_DS81365The crowds were huge, there wasn’t a spare space in the front row of spectators and quite a few images were only possible by adopting the tactic of holding the camera above everyone else’s heads, employing live view, and ‘hoping’.

_DS81415The ships were of all shapes and sizes from the multi-masted square-rigged tall ships, to ocean-going racing yachts, and Luggers that once would have worked the coastal waters of the UK. And for this race and festival the majority of the crews on these boats were young people, many of them having their first experience of sailing.

_DS81444This was one of those events from which you come away and think: I’m so glad we were there to see that. Below is a gallery of images for you to look through. As always click on the first image and then navigate through.

Posted in London, WaterScapes | Tagged , , , | 16 Comments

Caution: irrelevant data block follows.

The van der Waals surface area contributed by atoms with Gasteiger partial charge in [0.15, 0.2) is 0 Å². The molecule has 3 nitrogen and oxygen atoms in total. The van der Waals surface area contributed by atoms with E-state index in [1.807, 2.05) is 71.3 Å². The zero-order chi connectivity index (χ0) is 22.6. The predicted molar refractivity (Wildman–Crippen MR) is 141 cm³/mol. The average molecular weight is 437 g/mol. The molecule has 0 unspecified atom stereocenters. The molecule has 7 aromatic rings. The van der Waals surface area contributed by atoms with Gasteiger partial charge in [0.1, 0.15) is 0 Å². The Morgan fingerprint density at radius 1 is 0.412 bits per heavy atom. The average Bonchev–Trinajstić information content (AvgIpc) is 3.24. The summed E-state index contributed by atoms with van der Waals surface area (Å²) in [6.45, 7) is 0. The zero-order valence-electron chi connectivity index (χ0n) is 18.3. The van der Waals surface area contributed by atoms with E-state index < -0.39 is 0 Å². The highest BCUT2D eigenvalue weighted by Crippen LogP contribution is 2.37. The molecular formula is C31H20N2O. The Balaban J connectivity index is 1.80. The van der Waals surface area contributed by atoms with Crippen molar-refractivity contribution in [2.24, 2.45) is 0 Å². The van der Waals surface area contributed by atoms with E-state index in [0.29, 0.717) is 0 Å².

Before and After Harvest

On the same day that I shot images of Wheat ready for Harvest (click here to view that post) I found Barley growing in an adjacent field. Barley seed heads have long awns (or beards) that project out beyond the seed head and are 2-4 inches long.

IMG_6388The awns give the appearance of hairiness (for want of a better term) that is so characteristic of Barley and make it appear as if the surface of the field ‘flows’. On a breezy day the effect can be magical giving the impression of a restless golden ocean. The seed heads tend to droop and that droop is never planar: that makes photography difficult. I didn’t make my task easy by taking just my faithful Canon G10 with me.

IMG_6381However, I am reasonable happy with what I captured. The second image above was an attempt to shoot over the top of the field to capture the waves of barley that are so characteristic of a field. Do try clicking on individual images to enlarge them.

Finally this last weekend I re-visited these fields now reduced to stubble. And this is how the Wheat field now looks.

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Having a Lie Down

I was in Tate Modern last Monday, and whenever I’m there I can’t resist standing on the first floor balcony that overlooks the massive old Turbine Hall and indulging in a few minutes of people-watching.